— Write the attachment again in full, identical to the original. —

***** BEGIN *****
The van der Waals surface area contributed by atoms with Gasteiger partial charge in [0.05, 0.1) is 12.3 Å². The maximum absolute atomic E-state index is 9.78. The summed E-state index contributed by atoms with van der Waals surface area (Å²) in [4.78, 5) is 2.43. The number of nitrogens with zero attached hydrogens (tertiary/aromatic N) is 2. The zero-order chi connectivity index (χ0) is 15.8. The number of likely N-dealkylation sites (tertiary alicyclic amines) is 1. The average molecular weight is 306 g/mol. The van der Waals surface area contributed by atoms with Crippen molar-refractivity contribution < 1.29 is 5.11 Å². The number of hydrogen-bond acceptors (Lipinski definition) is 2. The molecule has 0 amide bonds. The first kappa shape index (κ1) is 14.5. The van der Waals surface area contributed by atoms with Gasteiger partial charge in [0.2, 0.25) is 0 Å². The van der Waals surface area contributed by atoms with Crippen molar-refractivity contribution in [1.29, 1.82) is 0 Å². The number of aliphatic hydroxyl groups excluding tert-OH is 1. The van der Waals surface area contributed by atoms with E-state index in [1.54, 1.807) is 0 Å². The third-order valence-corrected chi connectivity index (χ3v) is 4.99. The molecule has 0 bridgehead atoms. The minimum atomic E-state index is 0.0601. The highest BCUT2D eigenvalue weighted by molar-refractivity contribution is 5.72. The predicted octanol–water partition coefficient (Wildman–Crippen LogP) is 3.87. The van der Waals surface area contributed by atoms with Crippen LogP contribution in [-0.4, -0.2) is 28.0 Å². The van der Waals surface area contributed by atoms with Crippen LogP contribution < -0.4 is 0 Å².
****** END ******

The van der Waals surface area contributed by atoms with Gasteiger partial charge in [0.05, 0.1) is 12.3 Å². The maximum absolute atomic E-state index is 9.78. The summed E-state index contributed by atoms with van der Waals surface area (Å²) in [4.78, 5) is 2.43. The number of nitrogens with zero attached hydrogens (tertiary/aromatic N) is 2. The zero-order chi connectivity index (χ0) is 15.8. The number of likely N-dealkylation sites (tertiary alicyclic amines) is 1. The average molecular weight is 306 g/mol. The van der Waals surface area contributed by atoms with Crippen molar-refractivity contribution < 1.29 is 5.11 Å². The number of hydrogen-bond acceptors (Lipinski definition) is 2. The molecule has 0 amide bonds. The first kappa shape index (κ1) is 14.5. The van der Waals surface area contributed by atoms with Gasteiger partial charge in [0.2, 0.25) is 0 Å². The van der Waals surface area contributed by atoms with Crippen molar-refractivity contribution in [1.29, 1.82) is 0 Å². The number of aliphatic hydroxyl groups excluding tert-OH is 1. The van der Waals surface area contributed by atoms with E-state index in [1.54, 1.807) is 0 Å². The third-order valence-corrected chi connectivity index (χ3v) is 4.99. The molecule has 0 bridgehead atoms. The minimum atomic E-state index is 0.0601. The highest BCUT2D eigenvalue weighted by molar-refractivity contribution is 5.72. The predicted octanol–water partition coefficient (Wildman–Crippen LogP) is 3.87. The van der Waals surface area contributed by atoms with Crippen LogP contribution in [-0.4, -0.2) is 28.0 Å². The van der Waals surface area contributed by atoms with Crippen LogP contribution < -0.4 is 0 Å².